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New York Slow to Learn Lessons From Sports Betting in Neighboring States

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Since a 2018 U.S. Supreme Court ruling opened up legalized sports betting beyond Nevada, some States have been quick to get fully on board while others have been disappointingly slow.

One such state that hasn't embraced the overall benefits of legalization is New York, a state that doesn't have to look far to see what sports betting can provide for their bottom line.

New York currently accepts in-person bets at brick-and-mortar facilities only. A look at neighbor New Jersey shows that New York is missing out on a lucrative mobile sports betting handle, one that contributed just north of 83% of the bets taken last month in the most bet-friendly state outside of Nevada. Pennsylvania, which also embraced legalization early and has its own mobile betting platform isn't far behind in their revenue projections.

 

So what is lacking?

New York does have a legal betting platform at 4 traditional casinos – one that earned just over $6 million since July. But sports betting amounted to only 4 percent of the total gaming revenues at those casinos. A look at New York's numbers show that the lack of mobile betting is the prime reason New York has fallen so far behind.

Chris Grove, managing director of Eilers & Krejcik Gaming, a national research firm specializing in the gambling industry recently remarked “The reality is that consumers want convenient ways to bet, and the status quo for sports betting in New York is anything but. If the state is serious about siphoning off demand from the illegal market and generating real tax revenue, it needs to add online sports betting to the mix.”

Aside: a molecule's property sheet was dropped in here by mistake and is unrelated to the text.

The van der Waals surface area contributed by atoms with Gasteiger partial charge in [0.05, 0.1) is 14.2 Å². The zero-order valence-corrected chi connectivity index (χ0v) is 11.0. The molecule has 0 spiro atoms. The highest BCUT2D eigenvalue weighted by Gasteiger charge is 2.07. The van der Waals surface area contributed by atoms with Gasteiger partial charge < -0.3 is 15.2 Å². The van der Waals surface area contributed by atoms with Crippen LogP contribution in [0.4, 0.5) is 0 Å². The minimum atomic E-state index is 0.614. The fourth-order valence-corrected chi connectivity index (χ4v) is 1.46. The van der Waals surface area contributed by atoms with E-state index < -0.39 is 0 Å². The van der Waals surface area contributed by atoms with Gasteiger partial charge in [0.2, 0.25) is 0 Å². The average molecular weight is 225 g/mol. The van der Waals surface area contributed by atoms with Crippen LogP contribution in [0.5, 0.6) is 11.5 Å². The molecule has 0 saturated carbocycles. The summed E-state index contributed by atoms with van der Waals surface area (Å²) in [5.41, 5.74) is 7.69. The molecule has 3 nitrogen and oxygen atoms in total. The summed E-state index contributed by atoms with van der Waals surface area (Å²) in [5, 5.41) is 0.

An October 30th report on sports betting revenues shows New York lagging far behind the top-earning states. Nevada led the way in that report with $407.7 million with New Jersey second with $284.6 million, Pennsylvania third with $57.1 million and New York dead last of the 10 states surveyed with just $3.5 million in revenues.

“All four commercial properties (in New York) have sportsbooks open for betting as do a few tribal casinos — but the existing law does not make provision for statewide online/mobile wagering.” a rep from legalsportsreport.com said, “As such, expectations for NY sports betting revenue should be mitigated.”

 

What can be/is being done?

Lawmakers in New York are not resistant to the expansion of sports betting. The New York State Gaming Commission recently hired well-regarded Spectrum Gaming Group for a comprehensive market study on the industry. The study will start on December 1 and is expected to highlight the need for the state to adopt mobile betting.

Senator Joseph Addabbo Jr. of New York, a proponent of expanded online casinos and racetracks recently voiced his pleasure with the Spectrum Gaming Group study saying "We’ve got the green light; start your engines. I look forward to the first draft in April. Let’s hope it’s useful.”

The first draft of the report is still a ways away, however. The first draft is due April 1 with the deadline for the final report being June 1, making it nearly impossible for lawmakers to consider results for next year’s budget plans or before the 2020 elections.

 

Bottom Line

New York, which prides itself on being one of the more progressive states in the US has certainly been slow on the mobile betting uptake. It is a stretch that New York will start reaping the tax and revenue benefits in the very near future.

That said, there is widespread acknowledgment for the need to move quickly with an ultimate aim to follow in New Jersey’s footsteps. Increased exposure in the area of a mobile sports betting platform has been a boon for New Jersey’s bottom line and that fact appears to not have been lost on the lawmakers in New York.